Tag Archives: nurse

#atozchallenge K is for Kids

by Lillian Csernica on April 12, 2019

by Lillian Csernica on April 12, 2019


People told me that when I had kids, my life would never be the same.

Those people had no idea how right they were.

My son Michael was born at 23 weeks, weighing 770 grams. That’s one pound, eleven ounces. He was the size of a kitten lying across my palms. This was back in 1996. At that time the age of viability was 24 weeks, because only then would the lungs function. During every single day of the following three and a half months Michael spent in the hospital, we watched and waited to see if our baby would live or die.

Michael in knight costume2

Two and a half years later, John arrived. He went full term, a hefty eight pounds, ten ounces. During delivery, John refused to breathe. By then the hospital staff knew our family rather well, so the head of neonatology was on hand to jump start John and make sure he started life in good form. John had to spend the first week of his life in the NICU, which drove me crazy because I wanted my baby. Then, as John missed verbal milestones and showed other unusual behavior, we learned he has Autistic Spectrum Disorder.


Now people tell me I should write about my experiences with both of my sons. I should write about battles with insurance, battles with the school district, battles with the boys themselves. I should write about all the doctors and nurses and teachers and aides I’ve worked with through two decades. I should write about what I’ve learned and what I wish I’d known.

It’s not easy to write about difficult events when you’re still in the process of living through them. Now that my boys are legal adults, they face a sharp decline in services, lack of day programs, and the ongoing insurance battles. Michael is still in just as much danger from every medical crisis. John is still learning how to handle some of his symptoms. I am their mother, their legal guardian, and their primary advocate.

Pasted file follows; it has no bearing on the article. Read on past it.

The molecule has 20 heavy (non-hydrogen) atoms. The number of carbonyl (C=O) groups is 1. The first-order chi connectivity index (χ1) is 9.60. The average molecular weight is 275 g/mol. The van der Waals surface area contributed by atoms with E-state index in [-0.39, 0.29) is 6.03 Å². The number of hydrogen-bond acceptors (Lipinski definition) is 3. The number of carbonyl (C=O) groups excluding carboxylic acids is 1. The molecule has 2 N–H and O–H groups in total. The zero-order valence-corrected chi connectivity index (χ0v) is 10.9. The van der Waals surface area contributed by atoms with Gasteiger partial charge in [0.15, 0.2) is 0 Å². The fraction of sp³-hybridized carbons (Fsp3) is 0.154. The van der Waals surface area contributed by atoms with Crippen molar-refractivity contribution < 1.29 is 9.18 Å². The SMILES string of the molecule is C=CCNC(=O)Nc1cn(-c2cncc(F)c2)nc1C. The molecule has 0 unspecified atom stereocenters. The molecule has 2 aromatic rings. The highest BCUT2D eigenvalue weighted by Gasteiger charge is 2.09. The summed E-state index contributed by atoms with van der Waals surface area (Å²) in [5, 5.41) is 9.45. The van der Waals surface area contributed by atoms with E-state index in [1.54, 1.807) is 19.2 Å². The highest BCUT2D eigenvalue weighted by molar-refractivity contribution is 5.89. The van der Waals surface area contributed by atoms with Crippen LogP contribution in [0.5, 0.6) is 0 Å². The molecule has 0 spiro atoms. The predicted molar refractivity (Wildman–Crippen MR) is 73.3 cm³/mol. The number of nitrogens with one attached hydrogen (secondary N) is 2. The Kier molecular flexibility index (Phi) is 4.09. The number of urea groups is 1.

The time is coming when I will write more nonfiction. Right now, I write escapist literature because that’s what I need to write. I don’t travel as much as I’d like to because I simply can’t. In order to hang on to my dented sanity, I run away from home inside my head.




Filed under #atozchallenge, autism, Blog challenges, Conventions, cosplay, doctors, Family, fantasy, Fiction, frustration, Goals, historical fiction, hospital, mother, neurodiversity, parenting, special education, specialneeds, travel, Writing

So, How Was Your Day?

by Lillian Csernica on May 16, 2016


My day began at 4:15 a.m. when Michael had a serious coughing fit.  Fortunately, I’d fallen asleep on the couch again, so I could dash through the kitchen to his room.  I spent the rest of the night on the couch in his room, getting up every time he had another coughing fit or I didn’t like the way his breathing sounded.

He had no fever and his blood oxygen level was OK, so I sent him to school

Took a nap.  Did my laundry.  Tried to get more writing done.  Failed miserably.

It's not the destination, but the journey that counts. Unless you're stuck in traffic. Then it's the destination.

Picked John up from school.  The usual traffic chaos ensued.  I’m not sure which I want more, an air horn or a laser cannon.

Drove to the tire repair center so I could get the new right rear tire put on in place of the spare.  Yesterday I got my first flat tire.  That was not a pleasant experience.  Had to call Chris for help.  It being Sunday, no garages were open.

The tire hadn’t come it yet.  It would arrive within the hour.

So John and I sat in the Burger King across the parking lot.  He did his homework and I cut more text out of the synopsis for Sword Master, Flower Maiden.

The Tire People called me, put my tire on, and I took John home.

Michael was not doing well.  The coughing situation continued at school.  My sister was on duty with Michael this afternoon.

I happened to go next door to talk to my neighbors, the ones on the left side, not the ones on the right who have the child I refer to as the Cute Little Hellspawn.  The man makes guitars and has forgotten more than I’ll ever learn about all the different parts and the amplifiers and speakers and all the other equipment that goes with playing guitar.  I spent most of an hour there listening to him talk about his guitars and play a few for me.